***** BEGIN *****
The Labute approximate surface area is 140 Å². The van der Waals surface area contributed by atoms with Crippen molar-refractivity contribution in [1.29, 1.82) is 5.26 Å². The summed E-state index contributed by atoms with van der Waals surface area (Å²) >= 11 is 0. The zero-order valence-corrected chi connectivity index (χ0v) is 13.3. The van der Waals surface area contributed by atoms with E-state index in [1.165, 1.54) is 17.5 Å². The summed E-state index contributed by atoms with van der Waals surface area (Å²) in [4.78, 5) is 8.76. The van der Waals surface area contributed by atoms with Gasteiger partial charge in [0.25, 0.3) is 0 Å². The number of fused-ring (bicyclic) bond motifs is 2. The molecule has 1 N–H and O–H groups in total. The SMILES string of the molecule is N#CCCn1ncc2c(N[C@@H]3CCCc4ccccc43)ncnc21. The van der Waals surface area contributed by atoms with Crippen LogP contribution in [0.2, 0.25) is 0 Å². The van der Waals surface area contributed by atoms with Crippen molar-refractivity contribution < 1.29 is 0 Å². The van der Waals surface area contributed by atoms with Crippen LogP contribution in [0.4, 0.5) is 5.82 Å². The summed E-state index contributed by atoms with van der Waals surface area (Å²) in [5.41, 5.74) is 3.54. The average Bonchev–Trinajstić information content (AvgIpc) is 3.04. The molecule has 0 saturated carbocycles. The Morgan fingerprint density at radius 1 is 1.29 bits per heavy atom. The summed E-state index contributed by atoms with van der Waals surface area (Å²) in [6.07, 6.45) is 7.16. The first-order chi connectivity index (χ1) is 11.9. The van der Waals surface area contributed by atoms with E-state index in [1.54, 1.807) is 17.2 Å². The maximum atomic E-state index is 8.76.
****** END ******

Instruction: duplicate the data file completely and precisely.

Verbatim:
The Labute approximate surface area is 140 Å². The van der Waals surface area contributed by atoms with Crippen molar-refractivity contribution in [1.29, 1.82) is 5.26 Å². The summed E-state index contributed by atoms with van der Waals surface area (Å²) >= 11 is 0. The zero-order valence-corrected chi connectivity index (χ0v) is 13.3. The van der Waals surface area contributed by atoms with E-state index in [1.165, 1.54) is 17.5 Å². The summed E-state index contributed by atoms with van der Waals surface area (Å²) in [4.78, 5) is 8.76. The van der Waals surface area contributed by atoms with Gasteiger partial charge in [0.25, 0.3) is 0 Å². The number of fused-ring (bicyclic) bond motifs is 2. The molecule has 1 N–H and O–H groups in total. The SMILES string of the molecule is N#CCCn1ncc2c(N[C@@H]3CCCc4ccccc43)ncnc21. The van der Waals surface area contributed by atoms with Crippen LogP contribution in [0.2, 0.25) is 0 Å². The van der Waals surface area contributed by atoms with Crippen molar-refractivity contribution < 1.29 is 0 Å². The van der Waals surface area contributed by atoms with Crippen LogP contribution in [0.4, 0.5) is 5.82 Å². The summed E-state index contributed by atoms with van der Waals surface area (Å²) in [5.41, 5.74) is 3.54. The average Bonchev–Trinajstić information content (AvgIpc) is 3.04. The molecule has 0 saturated carbocycles. The Morgan fingerprint density at radius 1 is 1.29 bits per heavy atom. The summed E-state index contributed by atoms with van der Waals surface area (Å²) in [6.07, 6.45) is 7.16. The first-order chi connectivity index (χ1) is 11.9. The van der Waals surface area contributed by atoms with E-state index in [1.54, 1.807) is 17.2 Å². The maximum atomic E-state index is 8.76.